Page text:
In the USA, oak tops the list of popular firewood. It’s a hardwood species that grows abundantly on the continent, but it must season for as long as two years before use.

When it’s prepared correctly, oak wood emits a wonderful fragrance, creates very little smoke, and produces hardly any sparks. It’s also easy to split oak wood, which makes it ideal for wood-burning stoves.

Improperly seasoned oak wood won’t burn as hot or long as you’d like.  


Another top choice for wood-burning stoves, maple burns slowly at high heat. It creates incredible coals, rarely causes sparks, and smells pleasant while it’s burning.

There are five species of this abundant tree used in fire-making, namely:

  • Bigleaf Maple
  • Black Maple
  • Boxelder
  • Red Maple
  • Silver Maple

These all work equally well when it comes to making a fire, and silver maple is the most abundant of them all.


Ash thrives in the central and eastern states, and there’s a good supply of it available for sustainable harvesting. That’s because the emerald ash borer has decimated trees across the country. 

It’s easy to split ash wood and although it takes a while to get going, it burns with a constant, steady glow, and emits good heat. Ash doesn’t smell like much at all while it’s burning. 

Ash is naturally low in moisture, so it undergoes only a short seasoning process before it’s ready to use.  


There are eleven species of birch, but yellow and black birchwoods are best for fire-making. The dense fibers of these woods create long-burning, hot fires with a pleasant aroma.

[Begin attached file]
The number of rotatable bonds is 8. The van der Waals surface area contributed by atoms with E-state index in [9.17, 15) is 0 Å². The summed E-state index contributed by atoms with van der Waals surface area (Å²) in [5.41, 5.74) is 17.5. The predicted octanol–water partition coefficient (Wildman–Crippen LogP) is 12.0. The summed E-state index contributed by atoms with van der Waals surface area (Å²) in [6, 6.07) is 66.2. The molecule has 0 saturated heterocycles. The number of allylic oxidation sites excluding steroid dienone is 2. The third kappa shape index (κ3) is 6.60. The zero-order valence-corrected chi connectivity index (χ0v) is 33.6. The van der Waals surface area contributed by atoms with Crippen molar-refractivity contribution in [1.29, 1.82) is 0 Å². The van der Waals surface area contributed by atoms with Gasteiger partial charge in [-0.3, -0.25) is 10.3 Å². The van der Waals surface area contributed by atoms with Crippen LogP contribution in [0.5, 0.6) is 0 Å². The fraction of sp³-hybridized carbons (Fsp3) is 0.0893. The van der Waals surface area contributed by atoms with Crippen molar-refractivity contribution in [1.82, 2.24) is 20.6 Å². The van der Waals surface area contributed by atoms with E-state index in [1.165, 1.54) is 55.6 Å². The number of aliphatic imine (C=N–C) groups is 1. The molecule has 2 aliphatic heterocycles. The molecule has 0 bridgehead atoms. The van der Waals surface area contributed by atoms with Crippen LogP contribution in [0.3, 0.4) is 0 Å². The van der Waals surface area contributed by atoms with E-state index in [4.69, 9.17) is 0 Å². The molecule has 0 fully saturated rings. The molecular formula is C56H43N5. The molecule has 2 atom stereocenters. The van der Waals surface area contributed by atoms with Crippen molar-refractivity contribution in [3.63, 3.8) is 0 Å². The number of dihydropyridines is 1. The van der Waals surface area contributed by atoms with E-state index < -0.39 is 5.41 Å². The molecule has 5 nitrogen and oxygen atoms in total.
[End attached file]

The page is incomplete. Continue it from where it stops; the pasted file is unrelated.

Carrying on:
Yellow birch emits a fresh wintergreen fragrance, while black birch smells sweet. 

Birchwood must undergo at least two years of seasoning before it’s ready, so it’s a popular choice for kiln-drying. 

Don’t use white birch for fire making, it doesn’t season well, although you can use the bark to help you get your fire started since it lights in any weather conditions.


Elm trees have been around for over 20 million years. They originated in Asia but soon made their way across the Northern Hemisphere. Today, there are still over 30 species of elm trees on Earth.

Elm is a hardy species, and this durability makes it hard to split. It also has very high moisture content and a long seasoning time.

Most homeowners rate elm as an average type of firewood. 


Cherry trees are common, versatile trees popular in gardens and for making furniture. The wood exudes a wonderful aroma when you burn it, creates few sparks or smoke, and produces excellent coals.

Although cherry wood doesn’t burn with intense heat, it’s a quick-seasoning wood and is usually ready within a year of harvesting. 

If you can get your hands on some cheap unseasoned cherry wood, you can place it on racks and let it season in time for next winter. 


Ironwood doesn’t come from a single type of tree. The term refers to wood from a few species of hardwood trees like Musclewood, Blue Beach, American Hophornbeam, and Eastern Hophornbeam.

These species are all short in stature with very dense wood, so it’s easy to find manageable size logs when you buy this firewood. Due to the extremely hard nature of ironwood, it’s best to burn it along with better firewood species like maple or oak.


This cheap, abundant softwood burns very quickly and is best suited to use as kindling. It’s a resinous wood and known for giving off dangerous residues at times.

Pine shines when used in an outdoor fireplace or a wood furnace. It can sometimes give off a lot of sparks, so use it with caution. 


Cedar is best known for its enigmatic, pleasant smell. That makes it a good choice if you’re cooking meat or fish over an open fire.

The wood smoke infuses your food with a delicious flavor, and salmon cooked on a cedar plank is a classic fireside meal. 

Cedar is a softwood and splits easily. It doesn’t take long to dry out, but you shouldn’t use it indoors, since it burns out quickly.